The dose response characteristics of acute MPD administration in all three locomotor indices are summarized in Figure 2. The administration of 0.6 mg/kg MPD failed to alter the locomotor activity, while the 2.5 mg/kg MPD elicited significant (p < 0.05, f = 15.29) increases of activity in the TD traveled (Figure 2, TD). Subjects receiving 10.0 mg/kg MPD showed significant (p < 0.05) increases in activity (Figure 2) across all three locomotor indices (HA; f = 35.89, TD; f = 29.26, NOS; f = 28.09). Temporal analysis of the acute effect demonstrated that MPD had its largest effect between 20 - 30 minutes post MPD injection. The stimulating effects of MPD began to diminish between 50 - 60 minutes post injection (data not shown).

3.3. Dose Response Characteristics of MPD at the Induction Phase (Comparing ED 7 vs. ED 2)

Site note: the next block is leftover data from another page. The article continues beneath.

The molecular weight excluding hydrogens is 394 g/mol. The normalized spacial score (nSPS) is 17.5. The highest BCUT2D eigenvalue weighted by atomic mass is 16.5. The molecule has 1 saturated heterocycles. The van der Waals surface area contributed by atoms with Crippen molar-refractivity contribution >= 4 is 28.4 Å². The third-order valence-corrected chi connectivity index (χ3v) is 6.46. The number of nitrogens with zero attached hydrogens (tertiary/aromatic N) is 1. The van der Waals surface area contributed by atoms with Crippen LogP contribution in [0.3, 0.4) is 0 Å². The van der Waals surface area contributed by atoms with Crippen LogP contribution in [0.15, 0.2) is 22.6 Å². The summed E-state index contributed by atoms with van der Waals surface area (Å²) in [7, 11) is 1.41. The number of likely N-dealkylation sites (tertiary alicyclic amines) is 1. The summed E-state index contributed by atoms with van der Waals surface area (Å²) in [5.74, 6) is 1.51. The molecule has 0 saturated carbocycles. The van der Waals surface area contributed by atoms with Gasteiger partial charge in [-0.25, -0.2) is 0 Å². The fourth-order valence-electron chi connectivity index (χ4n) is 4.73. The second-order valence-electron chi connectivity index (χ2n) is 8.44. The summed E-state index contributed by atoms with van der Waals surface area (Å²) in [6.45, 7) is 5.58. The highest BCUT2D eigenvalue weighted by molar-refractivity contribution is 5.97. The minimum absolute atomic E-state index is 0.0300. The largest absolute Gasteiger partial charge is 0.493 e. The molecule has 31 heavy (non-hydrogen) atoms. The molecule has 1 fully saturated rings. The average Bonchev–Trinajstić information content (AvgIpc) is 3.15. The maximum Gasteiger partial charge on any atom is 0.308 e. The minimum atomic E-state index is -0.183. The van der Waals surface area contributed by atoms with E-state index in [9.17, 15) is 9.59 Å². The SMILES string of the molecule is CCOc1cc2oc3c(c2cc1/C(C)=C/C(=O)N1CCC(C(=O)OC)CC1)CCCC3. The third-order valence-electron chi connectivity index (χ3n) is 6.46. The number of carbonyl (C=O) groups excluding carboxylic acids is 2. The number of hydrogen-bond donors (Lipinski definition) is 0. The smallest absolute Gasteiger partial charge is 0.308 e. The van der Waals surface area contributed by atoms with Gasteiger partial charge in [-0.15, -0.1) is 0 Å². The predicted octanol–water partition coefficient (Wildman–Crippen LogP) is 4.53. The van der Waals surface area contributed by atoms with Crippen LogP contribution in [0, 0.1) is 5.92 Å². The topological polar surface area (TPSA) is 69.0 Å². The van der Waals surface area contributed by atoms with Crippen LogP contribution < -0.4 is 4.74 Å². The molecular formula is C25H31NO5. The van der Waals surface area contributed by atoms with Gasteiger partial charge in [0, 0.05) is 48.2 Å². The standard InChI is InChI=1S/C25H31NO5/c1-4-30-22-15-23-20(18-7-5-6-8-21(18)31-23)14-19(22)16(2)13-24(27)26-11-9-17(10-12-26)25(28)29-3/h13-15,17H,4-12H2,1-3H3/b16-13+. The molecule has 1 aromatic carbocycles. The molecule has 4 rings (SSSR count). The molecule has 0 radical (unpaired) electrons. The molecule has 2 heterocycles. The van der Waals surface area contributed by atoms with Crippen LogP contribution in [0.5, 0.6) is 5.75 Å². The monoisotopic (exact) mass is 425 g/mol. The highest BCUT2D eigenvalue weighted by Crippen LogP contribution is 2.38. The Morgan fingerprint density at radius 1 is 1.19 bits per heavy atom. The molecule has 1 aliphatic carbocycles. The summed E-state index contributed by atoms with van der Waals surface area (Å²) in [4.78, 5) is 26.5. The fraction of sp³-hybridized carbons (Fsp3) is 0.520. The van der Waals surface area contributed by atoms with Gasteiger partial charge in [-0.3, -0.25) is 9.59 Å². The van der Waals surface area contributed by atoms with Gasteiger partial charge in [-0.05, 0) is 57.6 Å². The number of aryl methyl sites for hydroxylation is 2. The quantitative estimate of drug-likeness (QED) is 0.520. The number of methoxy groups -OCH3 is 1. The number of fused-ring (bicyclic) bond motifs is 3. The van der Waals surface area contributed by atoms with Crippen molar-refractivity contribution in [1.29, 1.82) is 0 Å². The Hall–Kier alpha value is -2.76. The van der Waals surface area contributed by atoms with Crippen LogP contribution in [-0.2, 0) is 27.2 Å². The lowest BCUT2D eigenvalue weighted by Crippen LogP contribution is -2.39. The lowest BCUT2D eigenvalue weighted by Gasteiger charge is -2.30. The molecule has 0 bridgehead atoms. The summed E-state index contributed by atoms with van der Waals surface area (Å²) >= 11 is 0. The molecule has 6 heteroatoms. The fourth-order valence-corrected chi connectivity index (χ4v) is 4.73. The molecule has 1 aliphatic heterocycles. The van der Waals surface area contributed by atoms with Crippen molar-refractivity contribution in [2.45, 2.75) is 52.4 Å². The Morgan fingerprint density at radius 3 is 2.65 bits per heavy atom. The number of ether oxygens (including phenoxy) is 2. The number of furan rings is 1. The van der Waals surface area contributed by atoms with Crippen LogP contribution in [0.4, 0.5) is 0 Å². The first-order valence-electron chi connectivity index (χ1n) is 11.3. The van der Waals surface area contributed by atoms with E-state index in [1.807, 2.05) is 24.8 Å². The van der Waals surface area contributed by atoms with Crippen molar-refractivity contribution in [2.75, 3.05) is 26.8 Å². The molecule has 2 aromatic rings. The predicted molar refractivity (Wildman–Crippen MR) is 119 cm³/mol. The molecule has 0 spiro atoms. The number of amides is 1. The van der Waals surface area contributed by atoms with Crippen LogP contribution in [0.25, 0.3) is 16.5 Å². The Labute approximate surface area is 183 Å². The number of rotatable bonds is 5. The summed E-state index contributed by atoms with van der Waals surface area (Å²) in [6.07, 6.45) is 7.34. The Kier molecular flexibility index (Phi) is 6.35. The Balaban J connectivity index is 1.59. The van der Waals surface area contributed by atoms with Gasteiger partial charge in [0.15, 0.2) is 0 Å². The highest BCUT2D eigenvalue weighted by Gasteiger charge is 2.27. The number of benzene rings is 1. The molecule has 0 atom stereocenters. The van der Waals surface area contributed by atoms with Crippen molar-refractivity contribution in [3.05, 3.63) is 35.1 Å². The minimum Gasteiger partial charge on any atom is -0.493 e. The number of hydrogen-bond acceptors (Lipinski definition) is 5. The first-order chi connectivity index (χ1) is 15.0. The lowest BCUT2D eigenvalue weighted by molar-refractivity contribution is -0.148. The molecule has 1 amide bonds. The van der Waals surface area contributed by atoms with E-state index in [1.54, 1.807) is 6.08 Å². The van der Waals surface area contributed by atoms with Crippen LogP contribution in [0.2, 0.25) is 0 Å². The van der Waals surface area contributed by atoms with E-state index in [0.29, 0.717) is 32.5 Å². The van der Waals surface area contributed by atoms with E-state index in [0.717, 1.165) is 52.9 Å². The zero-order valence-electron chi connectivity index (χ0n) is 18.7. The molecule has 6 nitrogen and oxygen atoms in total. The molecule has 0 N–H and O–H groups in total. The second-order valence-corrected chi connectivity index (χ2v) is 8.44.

The dose response characteristics of chronic MPD administration are shown in Figure 2. The 0.6 mg/kg MPD group showed significant (p < 0.05, f = 2.42) increases in ED 7 post MPD exposure compared to ED 2 post MPD exposure only in the NOS activity. Subjects receiving 2.5 mg/kg MPD showed significant (p < 0.05) increases in activity on ED 7, as compared to ED 2, across all locomotor indices (HA; f = 18.92, TD; f = 15.29, NOS; f = 21.68). The 10.0 mg/kg MPD dosage group showed increased activity in all groups but only the HA locomotor index exhibited significant (p < 0.05, f = 35.89) increases in activity on ED 7, compared to ED 2 (Figure 2). These further increases in HA in ED 7 compared to ED 2 indicate that behavioral sensitization to MPD was induced. The majority of the increases of activity took place 20 - 40 minutes post injection.